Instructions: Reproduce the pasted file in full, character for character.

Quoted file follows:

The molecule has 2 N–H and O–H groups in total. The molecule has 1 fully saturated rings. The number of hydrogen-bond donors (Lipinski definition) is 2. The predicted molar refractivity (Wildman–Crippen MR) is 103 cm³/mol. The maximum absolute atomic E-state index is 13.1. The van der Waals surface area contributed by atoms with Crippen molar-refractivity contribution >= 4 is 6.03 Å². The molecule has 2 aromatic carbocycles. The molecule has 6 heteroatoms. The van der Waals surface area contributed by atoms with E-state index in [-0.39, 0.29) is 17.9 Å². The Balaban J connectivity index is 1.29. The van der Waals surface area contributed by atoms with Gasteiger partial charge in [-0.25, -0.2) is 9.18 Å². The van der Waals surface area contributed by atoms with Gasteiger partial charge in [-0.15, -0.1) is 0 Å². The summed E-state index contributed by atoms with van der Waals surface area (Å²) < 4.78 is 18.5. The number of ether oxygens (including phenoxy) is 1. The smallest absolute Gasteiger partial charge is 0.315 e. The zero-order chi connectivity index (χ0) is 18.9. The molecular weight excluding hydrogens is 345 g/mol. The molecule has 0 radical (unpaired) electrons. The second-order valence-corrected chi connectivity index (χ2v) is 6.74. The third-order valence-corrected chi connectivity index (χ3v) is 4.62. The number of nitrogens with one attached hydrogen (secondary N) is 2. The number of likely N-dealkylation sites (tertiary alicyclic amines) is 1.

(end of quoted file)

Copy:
The molecule has 2 N–H and O–H groups in total. The molecule has 1 fully saturated rings. The number of hydrogen-bond donors (Lipinski definition) is 2. The predicted molar refractivity (Wildman–Crippen MR) is 103 cm³/mol. The maximum absolute atomic E-state index is 13.1. The van der Waals surface area contributed by atoms with Crippen molar-refractivity contribution >= 4 is 6.03 Å². The molecule has 2 aromatic carbocycles. The molecule has 6 heteroatoms. The van der Waals surface area contributed by atoms with E-state index in [-0.39, 0.29) is 17.9 Å². The Balaban J connectivity index is 1.29. The van der Waals surface area contributed by atoms with Gasteiger partial charge in [-0.25, -0.2) is 9.18 Å². The van der Waals surface area contributed by atoms with Gasteiger partial charge in [-0.15, -0.1) is 0 Å². The summed E-state index contributed by atoms with van der Waals surface area (Å²) < 4.78 is 18.5. The number of ether oxygens (including phenoxy) is 1. The smallest absolute Gasteiger partial charge is 0.315 e. The zero-order chi connectivity index (χ0) is 18.9. The molecular weight excluding hydrogens is 345 g/mol. The molecule has 0 radical (unpaired) electrons. The second-order valence-corrected chi connectivity index (χ2v) is 6.74. The third-order valence-corrected chi connectivity index (χ3v) is 4.62. The number of nitrogens with one attached hydrogen (secondary N) is 2. The number of likely N-dealkylation sites (tertiary alicyclic amines) is 1.